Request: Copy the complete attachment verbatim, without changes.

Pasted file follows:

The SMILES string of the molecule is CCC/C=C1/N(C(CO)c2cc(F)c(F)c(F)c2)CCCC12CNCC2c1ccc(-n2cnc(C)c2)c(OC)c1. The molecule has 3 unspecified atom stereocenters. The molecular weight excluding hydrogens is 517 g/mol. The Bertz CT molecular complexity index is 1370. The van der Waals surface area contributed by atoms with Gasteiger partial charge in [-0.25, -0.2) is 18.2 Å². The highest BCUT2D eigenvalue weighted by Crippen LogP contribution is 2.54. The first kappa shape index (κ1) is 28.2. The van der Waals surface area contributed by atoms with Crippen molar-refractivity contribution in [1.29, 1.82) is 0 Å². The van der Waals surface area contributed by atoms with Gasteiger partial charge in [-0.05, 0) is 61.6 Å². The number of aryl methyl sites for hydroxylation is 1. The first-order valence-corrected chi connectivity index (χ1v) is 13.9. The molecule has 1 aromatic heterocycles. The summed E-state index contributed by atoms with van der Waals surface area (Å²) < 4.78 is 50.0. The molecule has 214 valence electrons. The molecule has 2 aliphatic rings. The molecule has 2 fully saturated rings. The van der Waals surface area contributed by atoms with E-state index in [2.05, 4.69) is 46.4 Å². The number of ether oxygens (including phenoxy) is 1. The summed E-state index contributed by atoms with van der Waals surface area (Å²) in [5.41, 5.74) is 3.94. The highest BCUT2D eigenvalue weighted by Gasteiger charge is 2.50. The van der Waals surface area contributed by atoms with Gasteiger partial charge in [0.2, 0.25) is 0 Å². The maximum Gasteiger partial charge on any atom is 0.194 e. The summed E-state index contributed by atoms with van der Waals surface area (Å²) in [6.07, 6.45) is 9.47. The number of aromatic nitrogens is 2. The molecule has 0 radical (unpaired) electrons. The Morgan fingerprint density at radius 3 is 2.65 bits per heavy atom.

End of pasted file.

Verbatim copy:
The SMILES string of the molecule is CCC/C=C1/N(C(CO)c2cc(F)c(F)c(F)c2)CCCC12CNCC2c1ccc(-n2cnc(C)c2)c(OC)c1. The molecule has 3 unspecified atom stereocenters. The molecular weight excluding hydrogens is 517 g/mol. The Bertz CT molecular complexity index is 1370. The van der Waals surface area contributed by atoms with Gasteiger partial charge in [-0.25, -0.2) is 18.2 Å². The highest BCUT2D eigenvalue weighted by Crippen LogP contribution is 2.54. The first kappa shape index (κ1) is 28.2. The van der Waals surface area contributed by atoms with Crippen molar-refractivity contribution in [1.29, 1.82) is 0 Å². The van der Waals surface area contributed by atoms with Gasteiger partial charge in [-0.05, 0) is 61.6 Å². The number of aryl methyl sites for hydroxylation is 1. The first-order valence-corrected chi connectivity index (χ1v) is 13.9. The molecule has 1 aromatic heterocycles. The summed E-state index contributed by atoms with van der Waals surface area (Å²) < 4.78 is 50.0. The molecule has 214 valence electrons. The molecule has 2 aliphatic rings. The molecule has 2 fully saturated rings. The van der Waals surface area contributed by atoms with E-state index in [2.05, 4.69) is 46.4 Å². The number of ether oxygens (including phenoxy) is 1. The summed E-state index contributed by atoms with van der Waals surface area (Å²) in [5.41, 5.74) is 3.94. The highest BCUT2D eigenvalue weighted by Gasteiger charge is 2.50. The van der Waals surface area contributed by atoms with Gasteiger partial charge in [0.2, 0.25) is 0 Å². The maximum Gasteiger partial charge on any atom is 0.194 e. The summed E-state index contributed by atoms with van der Waals surface area (Å²) in [6.07, 6.45) is 9.47. The number of aromatic nitrogens is 2. The molecule has 0 radical (unpaired) electrons. The Morgan fingerprint density at radius 3 is 2.65 bits per heavy atom.